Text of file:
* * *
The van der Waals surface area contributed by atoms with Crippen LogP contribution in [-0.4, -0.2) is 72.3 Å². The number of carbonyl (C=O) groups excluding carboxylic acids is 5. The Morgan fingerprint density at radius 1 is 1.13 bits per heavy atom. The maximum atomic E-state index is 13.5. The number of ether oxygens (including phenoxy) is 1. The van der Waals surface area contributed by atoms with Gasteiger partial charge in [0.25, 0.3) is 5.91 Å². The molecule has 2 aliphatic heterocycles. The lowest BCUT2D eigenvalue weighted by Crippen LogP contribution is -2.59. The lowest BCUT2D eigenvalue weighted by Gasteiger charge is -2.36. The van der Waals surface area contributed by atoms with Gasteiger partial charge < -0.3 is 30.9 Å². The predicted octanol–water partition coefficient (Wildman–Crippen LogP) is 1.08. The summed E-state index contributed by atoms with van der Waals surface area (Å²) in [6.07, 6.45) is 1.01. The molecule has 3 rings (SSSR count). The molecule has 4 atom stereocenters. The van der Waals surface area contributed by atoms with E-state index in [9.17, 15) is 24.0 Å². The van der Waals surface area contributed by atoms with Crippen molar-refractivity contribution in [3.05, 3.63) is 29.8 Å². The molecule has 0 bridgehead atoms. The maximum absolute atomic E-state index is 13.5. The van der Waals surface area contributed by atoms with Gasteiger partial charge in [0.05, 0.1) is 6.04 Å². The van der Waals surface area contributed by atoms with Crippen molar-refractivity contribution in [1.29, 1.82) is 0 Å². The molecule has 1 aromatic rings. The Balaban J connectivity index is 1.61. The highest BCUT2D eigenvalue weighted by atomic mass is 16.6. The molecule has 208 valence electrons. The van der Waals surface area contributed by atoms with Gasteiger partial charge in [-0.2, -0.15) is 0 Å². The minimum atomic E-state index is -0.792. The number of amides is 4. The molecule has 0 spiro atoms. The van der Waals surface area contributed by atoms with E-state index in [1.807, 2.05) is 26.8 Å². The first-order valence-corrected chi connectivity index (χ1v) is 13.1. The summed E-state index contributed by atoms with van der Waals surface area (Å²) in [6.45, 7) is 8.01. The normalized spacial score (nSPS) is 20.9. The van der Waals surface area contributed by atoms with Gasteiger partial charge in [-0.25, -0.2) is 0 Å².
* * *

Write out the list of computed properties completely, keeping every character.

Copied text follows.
The van der Waals surface area contributed by atoms with Crippen LogP contribution in [-0.4, -0.2) is 72.3 Å². The number of carbonyl (C=O) groups excluding carboxylic acids is 5. The Morgan fingerprint density at radius 1 is 1.13 bits per heavy atom. The maximum atomic E-state index is 13.5. The number of ether oxygens (including phenoxy) is 1. The van der Waals surface area contributed by atoms with Gasteiger partial charge in [0.25, 0.3) is 5.91 Å². The molecule has 2 aliphatic heterocycles. The lowest BCUT2D eigenvalue weighted by Crippen LogP contribution is -2.59. The lowest BCUT2D eigenvalue weighted by Gasteiger charge is -2.36. The van der Waals surface area contributed by atoms with Gasteiger partial charge < -0.3 is 30.9 Å². The predicted octanol–water partition coefficient (Wildman–Crippen LogP) is 1.08. The summed E-state index contributed by atoms with van der Waals surface area (Å²) in [6.07, 6.45) is 1.01. The molecule has 3 rings (SSSR count). The molecule has 4 atom stereocenters. The van der Waals surface area contributed by atoms with E-state index in [9.17, 15) is 24.0 Å². The van der Waals surface area contributed by atoms with Crippen molar-refractivity contribution in [3.05, 3.63) is 29.8 Å². The molecule has 0 bridgehead atoms. The maximum absolute atomic E-state index is 13.5. The van der Waals surface area contributed by atoms with Gasteiger partial charge in [0.05, 0.1) is 6.04 Å². The van der Waals surface area contributed by atoms with Crippen molar-refractivity contribution in [1.29, 1.82) is 0 Å². The molecule has 1 aromatic rings. The Balaban J connectivity index is 1.61. The highest BCUT2D eigenvalue weighted by atomic mass is 16.6. The molecule has 208 valence electrons. The van der Waals surface area contributed by atoms with Gasteiger partial charge in [-0.2, -0.15) is 0 Å². The minimum atomic E-state index is -0.792. The number of amides is 4. The molecule has 0 spiro atoms. The van der Waals surface area contributed by atoms with E-state index in [1.807, 2.05) is 26.8 Å². The first-order valence-corrected chi connectivity index (χ1v) is 13.1. The summed E-state index contributed by atoms with van der Waals surface area (Å²) in [6.45, 7) is 8.01. The normalized spacial score (nSPS) is 20.9. The van der Waals surface area contributed by atoms with Gasteiger partial charge in [-0.25, -0.2) is 0 Å².